Updated Covid-19 boosters continue to provide substantial protection even against the rapidly spreading XBB.1.5 subvariant


The updated Covid-19 boosters reduce the risk of a person getting sick from the coronavirus by about half, even against infections caused by the rapidly spreading XBB.1.5 subvariant.

New studies, conducted by researchers at the U.S. Centers for Disease Control and Prevention, are among the first to look at how the bivalent boosters continued to work in the real world as the virus evolved. The data shows that the boosters continue to provide substantial protection against variants currently in circulation.

The near real-time data was collected by the federally funded Enhanced Community Access To Testing program, which administers Covid-19 testing through pharmacies. It includes results for adults undergoing testing at participating pharmacies from December 1 to January 13.

Of the nearly 30,000 test results included in the analysis, more than 13,000 (47%) were positive for Covid-19.

More people who tested negative had received an updated bivalent booster compared to those who tested positive.

On average, people in the study who had not received a bivalent booster had also not had a dose of a Covid-19 vaccine for more than a year. That’s about the same as the national average, the study authors said. Their protection against disease was probably very minimal, they said.

The study results show that the updated boosters are most effective for younger adults.

For adults aged 18 to 49 years, the boosters reduced the chance of getting a symptomatic infection caused by the BA.5 subvariant by 52%, and reduced the chance of getting an infection caused by XBB or XBB.1.5 by 49%. For adults aged 50 to 64, the new boosters reduce the chance of becoming ill with Covid-19 by 43% for BA.5 and 40% for XBB subvariants. For those 65 years and older, the boosters reduce the likelihood of symptomatic infection by 37% and 43%, respectively, for BA.5 and XBB subvariants.

Ruth Link-Gelles, a senior epidemiologist at the CDC and lead author of the study, said at a news conference Wednesday that these vaccine effectiveness numbers are averages. Because everyone is unique in terms of their underlying health, their previous exposure to the virus, and other factors, these estimates of vaccine effectiveness may not apply at the individual level. She said it’s important to look at them at a population level.

For people wondering if the protection from the bivalent booster they got in September has now worn off, it’s too early to know how decreasing would work with these new dual-species shots, Link-Gelles said.

So far, there’s little evidence of decreasing effectiveness two to three months after people get their injections.

“It is too early, I think, to know how the bivalent vaccine will decline. We know from the older vaccines that we do see protection decreasing over time, especially against symptomatic infection. Just like with general protection, what we’ve seen in the past is that your protection lasts longer for more serious illnesses,” Link-Gelles said.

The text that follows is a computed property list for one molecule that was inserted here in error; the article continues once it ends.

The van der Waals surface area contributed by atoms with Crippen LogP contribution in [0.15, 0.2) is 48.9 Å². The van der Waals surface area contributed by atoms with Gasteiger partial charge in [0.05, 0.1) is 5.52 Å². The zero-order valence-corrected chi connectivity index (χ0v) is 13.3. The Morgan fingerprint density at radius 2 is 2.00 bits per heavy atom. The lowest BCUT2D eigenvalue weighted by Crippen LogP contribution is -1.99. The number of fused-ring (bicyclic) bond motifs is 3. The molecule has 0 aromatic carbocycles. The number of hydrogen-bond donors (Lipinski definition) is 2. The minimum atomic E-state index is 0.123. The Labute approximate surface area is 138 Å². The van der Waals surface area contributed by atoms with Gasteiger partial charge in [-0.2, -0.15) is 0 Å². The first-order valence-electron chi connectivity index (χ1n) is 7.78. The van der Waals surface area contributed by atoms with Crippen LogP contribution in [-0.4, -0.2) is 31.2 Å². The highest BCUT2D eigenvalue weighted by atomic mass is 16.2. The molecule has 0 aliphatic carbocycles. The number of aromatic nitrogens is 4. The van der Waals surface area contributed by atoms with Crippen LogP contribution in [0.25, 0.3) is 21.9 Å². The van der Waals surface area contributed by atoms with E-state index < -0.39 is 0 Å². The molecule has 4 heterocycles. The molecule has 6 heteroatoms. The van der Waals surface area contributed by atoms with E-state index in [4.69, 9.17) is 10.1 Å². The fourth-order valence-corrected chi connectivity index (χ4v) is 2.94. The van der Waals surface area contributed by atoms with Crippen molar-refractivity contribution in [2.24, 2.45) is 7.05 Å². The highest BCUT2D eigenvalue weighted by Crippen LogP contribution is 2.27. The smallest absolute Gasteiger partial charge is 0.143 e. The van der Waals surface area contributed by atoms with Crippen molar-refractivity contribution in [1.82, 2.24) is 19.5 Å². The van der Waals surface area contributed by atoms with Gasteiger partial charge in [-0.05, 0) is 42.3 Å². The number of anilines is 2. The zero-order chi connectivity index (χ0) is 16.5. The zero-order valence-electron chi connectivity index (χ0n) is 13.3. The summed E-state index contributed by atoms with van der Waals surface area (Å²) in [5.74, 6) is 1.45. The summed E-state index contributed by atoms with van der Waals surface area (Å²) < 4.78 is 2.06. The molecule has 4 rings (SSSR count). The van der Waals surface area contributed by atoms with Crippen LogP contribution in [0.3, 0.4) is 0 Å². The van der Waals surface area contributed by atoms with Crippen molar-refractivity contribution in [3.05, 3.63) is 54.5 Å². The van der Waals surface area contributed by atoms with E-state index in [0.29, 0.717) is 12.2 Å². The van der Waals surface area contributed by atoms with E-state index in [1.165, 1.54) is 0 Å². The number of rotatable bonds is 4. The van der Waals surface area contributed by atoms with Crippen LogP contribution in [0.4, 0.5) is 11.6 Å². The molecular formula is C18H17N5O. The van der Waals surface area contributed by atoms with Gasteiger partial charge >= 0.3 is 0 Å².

Researchers don’t have data beyond three months, she said, but based on experience, she would expect protections against serious illness and death to be higher and longer lasting than these results against infections.

“We will continue to monitor it over time in the coming months,” she said.

The study authors said these are just estimates of how well the vaccines protect people against an infection that causes symptoms such as a cough or fever. They probably work even better against more serious consequences such as hospitalization and death.

“What we know from past experience is generally that the vaccines protect better against more serious diseases. So these are estimates for symptomatic infection and we would expect similar estimates for hospitalization and death to be higher,” said Link-Gelles.

When asked how well the two-strain vaccines work compared to the older single-strain shots, Link-Gelles said it was impossible to know.

“We can’t make a direct, head-to-head comparison between the monovalent and the bivalent vaccines in the US because they were never approved at the same time,” she said. Because protection diminishes over time, compare groups of people who received each type of shot at the same time.

“What this tells us is that people who had the bivalent vaccine were better protected than people who were up to date earlier, had all their monovalent doses and had not received the bivalent vaccine,” Link-Gelles said.

The CDC said it was able to analyze the data and publish it so quickly thanks to the use of a shortcut. Instead of sequencing the genomes of each positive result, the researchers relied on a different marker to distinguish between variants.

The tests used in the study rely on a series of probes or markers to identify a positive case. Some variants of the virus that causes Covid-19 have mutations in their spike protein that cause one of the test markers to fail. This is called a failure of the S gene target.

In the study, test results showing a failure of the S gene target were considered an infection caused by a BA.5 subvariant. Those that were S gene target positive were considered to be caused by the XBB or XBB.1.5 subline.

As research progressed, XBB.1.5 became a bigger player in the variant mix.

“Later in the study period, most would be XBB.1.5,” said Heather Scobie, an epidemiologist at the CDC.

This gave the researchers confidence that the vaccine effectiveness results reflect how well the vaccines are currently working.

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